Elements of a Negligence Case
For a plaintiff to win a negligence lawsuit, they must prove all of the "elements." One of the elements is "damages," meaning the plaintiff must have suffered injuries or loss for the defendant to be held liable. Even if you can prove that the defendant was negligent, you may not be successful in your negligence claim lawsuit if that negligence caused you no harm.
Juries are instructed to compare the facts, testimony, and evidence in determining whether the following elements were satisfied:
These five elements of a negligence case are explained in greater detail below.
1. Duty of Care
The outcome of some negligence cases depends on whether the defendant owed a duty to the plaintiff. A duty arises when the law recognizes a relationship between the defendant and the plaintiff requiring the defendant to act in a certain manner. A judge ordinarily determines whether a defendant owed a duty of care to a plaintiff, and will usually find that a duty exists if a reasonable person would find that a duty exists under similar circumstances.
For example, if a defendant was loading bags of grain onto a truck and struck a pedestrian with one of the bags, the first question is whether the defendant owed a duty to the person. If the loading dock was near a public place, such as a public sidewalk where the pedestrian was walking by, then the court will likely find that the defendant owed a duty to the pedestrian.
On the other hand, if the pedestrian was trespassing on private property and the defendant didn't know that the individual was present at the time of the accident, then the court may be less likely to find that the defendant owed a duty.
2. Breach of Duty of Care
It's not enough for a person to prove that another person owed them a duty. The personal injury lawyer must also prove that the negligent party breached their duty to the other person. A defendant breaches such a duty by failing to exercise reasonable care. The issue of whether a defendant breached a duty of care is decided by a jury as a question of fact. In the example above, a jury would decide whether the defendant exercised reasonable care in handling the bags of grain near the pedestrian.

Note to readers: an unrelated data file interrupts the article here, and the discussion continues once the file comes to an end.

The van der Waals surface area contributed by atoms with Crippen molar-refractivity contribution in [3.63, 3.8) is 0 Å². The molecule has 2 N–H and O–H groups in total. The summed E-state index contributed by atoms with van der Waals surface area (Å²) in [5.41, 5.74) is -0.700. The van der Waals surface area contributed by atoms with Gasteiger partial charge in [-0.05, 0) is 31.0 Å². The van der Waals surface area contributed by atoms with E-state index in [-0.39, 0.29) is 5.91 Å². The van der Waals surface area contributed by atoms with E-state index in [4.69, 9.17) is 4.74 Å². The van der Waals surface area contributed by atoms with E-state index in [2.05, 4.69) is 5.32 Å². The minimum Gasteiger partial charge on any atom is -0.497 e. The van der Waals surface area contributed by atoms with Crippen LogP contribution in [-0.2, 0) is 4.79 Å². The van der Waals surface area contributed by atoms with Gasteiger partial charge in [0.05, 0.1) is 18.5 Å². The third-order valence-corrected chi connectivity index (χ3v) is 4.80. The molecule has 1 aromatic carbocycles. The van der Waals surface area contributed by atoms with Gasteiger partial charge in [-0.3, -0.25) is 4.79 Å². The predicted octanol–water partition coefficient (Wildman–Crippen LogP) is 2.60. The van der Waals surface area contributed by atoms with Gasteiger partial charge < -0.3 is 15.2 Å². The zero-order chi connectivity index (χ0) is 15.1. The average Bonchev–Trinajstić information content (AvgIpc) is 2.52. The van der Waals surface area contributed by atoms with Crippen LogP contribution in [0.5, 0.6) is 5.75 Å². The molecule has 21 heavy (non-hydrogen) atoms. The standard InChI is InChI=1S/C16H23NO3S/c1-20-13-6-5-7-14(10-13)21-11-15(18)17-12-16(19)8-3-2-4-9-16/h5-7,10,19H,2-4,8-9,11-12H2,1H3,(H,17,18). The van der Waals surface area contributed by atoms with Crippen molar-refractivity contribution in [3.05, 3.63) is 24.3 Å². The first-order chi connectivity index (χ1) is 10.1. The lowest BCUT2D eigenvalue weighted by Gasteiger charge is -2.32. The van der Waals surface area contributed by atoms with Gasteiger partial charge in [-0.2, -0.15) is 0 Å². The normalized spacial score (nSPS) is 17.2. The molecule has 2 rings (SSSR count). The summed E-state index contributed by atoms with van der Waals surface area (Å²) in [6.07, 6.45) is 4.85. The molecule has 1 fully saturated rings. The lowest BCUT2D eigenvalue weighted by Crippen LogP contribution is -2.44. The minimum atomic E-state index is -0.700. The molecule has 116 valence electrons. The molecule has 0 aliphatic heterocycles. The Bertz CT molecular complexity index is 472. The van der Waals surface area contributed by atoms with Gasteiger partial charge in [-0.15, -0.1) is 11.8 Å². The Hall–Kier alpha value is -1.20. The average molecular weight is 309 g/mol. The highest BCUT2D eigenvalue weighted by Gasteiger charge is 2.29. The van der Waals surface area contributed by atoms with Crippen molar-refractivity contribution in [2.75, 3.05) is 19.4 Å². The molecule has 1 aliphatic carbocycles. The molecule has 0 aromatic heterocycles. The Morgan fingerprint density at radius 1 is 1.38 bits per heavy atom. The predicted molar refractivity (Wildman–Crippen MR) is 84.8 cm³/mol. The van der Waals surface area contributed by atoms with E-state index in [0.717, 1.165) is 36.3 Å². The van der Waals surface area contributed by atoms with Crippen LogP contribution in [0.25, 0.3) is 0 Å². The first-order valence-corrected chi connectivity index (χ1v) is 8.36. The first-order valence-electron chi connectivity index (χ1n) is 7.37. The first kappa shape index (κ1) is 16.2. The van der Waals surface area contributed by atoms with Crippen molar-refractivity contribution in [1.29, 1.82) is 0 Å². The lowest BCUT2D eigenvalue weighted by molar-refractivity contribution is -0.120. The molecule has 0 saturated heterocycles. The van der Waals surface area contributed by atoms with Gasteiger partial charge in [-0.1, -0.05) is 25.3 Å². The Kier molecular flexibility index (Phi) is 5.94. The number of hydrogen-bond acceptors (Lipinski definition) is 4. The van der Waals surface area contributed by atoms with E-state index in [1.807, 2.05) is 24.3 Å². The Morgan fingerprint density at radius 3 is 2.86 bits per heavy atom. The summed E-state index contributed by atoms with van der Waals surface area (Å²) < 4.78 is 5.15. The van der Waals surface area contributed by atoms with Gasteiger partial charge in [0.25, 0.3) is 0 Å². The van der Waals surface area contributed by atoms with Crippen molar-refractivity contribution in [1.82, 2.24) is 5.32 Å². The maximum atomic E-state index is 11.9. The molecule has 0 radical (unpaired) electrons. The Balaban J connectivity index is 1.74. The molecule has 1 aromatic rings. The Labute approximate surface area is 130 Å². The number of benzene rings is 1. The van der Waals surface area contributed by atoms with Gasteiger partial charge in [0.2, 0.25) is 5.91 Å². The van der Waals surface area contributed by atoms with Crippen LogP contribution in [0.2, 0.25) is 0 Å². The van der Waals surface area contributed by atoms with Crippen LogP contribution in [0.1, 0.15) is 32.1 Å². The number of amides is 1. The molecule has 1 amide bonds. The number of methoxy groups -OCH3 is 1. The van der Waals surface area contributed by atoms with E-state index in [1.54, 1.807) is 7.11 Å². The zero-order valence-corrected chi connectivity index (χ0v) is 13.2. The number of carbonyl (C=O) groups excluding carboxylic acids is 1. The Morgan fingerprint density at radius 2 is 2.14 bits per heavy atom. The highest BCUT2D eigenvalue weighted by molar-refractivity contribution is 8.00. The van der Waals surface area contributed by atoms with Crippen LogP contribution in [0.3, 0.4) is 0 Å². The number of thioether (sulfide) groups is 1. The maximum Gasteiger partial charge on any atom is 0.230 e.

3. Cause in Fact of the Injury
Under the traditional rules of legal duty in negligence cases, a plaintiff must prove that the defendant's actions were the actual cause of the plaintiff's injury. This is often referred to as "but-for" causation, meaning that, but for the defendant's actions, the plaintiff's injury would not have occurred.
The pedestrian in the example above could prove this element by showing that but for the defendant's negligent act of tossing the grain, the injury victim would not have suffered harm.
4. Proximate Cause of Harm
Proximate cause relates to the scope of a defendant's responsibility in a negligence case. A defendant in a negligence case is only responsible for those harms that the defendant could have foreseen through their actions. If a defendant has caused damages that are outside of the scope of the risks that the defendant could have foreseen, then the plaintiff cannot prove that the defendant's actions were the proximate cause of the plaintiff's damages.
In the example described above, the pedestrian would prove proximate cause by showing that the defendant should have foreseen the harm that would have resulted from the bag striking the individual. On the contrary, if the harm is something more remote to the defendant's act, then the plaintiff will be less likely to prove this element. Assume that when the pedestrian is struck with the bag of grain, the pedestrian's bicycle was also damaged.
Three days later, the pedestrian drives to a shop to have the bicycle fixed. On the way to the shop, the pedestrian is struck by a car. Although that harm may be within the scope of the harm that the defendant risked by their actions, the defendant probably could not have foreseen that the pedestrian would be injured on the way to having the bicycle repaired three days later. Hence, the injury victim wouldn't be able to satisfy the element of proximate causation for the car accident
5. Damages and Harm
A plaintiff in a negligence case must prove a legally recognized harm, usually in the form of physical injury to a person or to property, like a car in a car accident. It's not enough that the defendant failed to exercise reasonable care. The failure to exercise reasonable care must result in actual damages to a person to whom the defendant owed a duty of care and a personal injury claim must be brought to court within the appropriate time frame.
Attorney To Help Prove the Elements of Your Negligence Case
Even if you're confident that all the elements of a negligence case are present, it takes a skilled lawyer to make a compelling case and ultimately win. A skilled attorney will understand which evidence will make or break your case, how to properly calculate damages for things like emotional distress and medical bills, and how to negotiate a settlement. Get started today by reaching out to a local law firm with personal injury attorneys.
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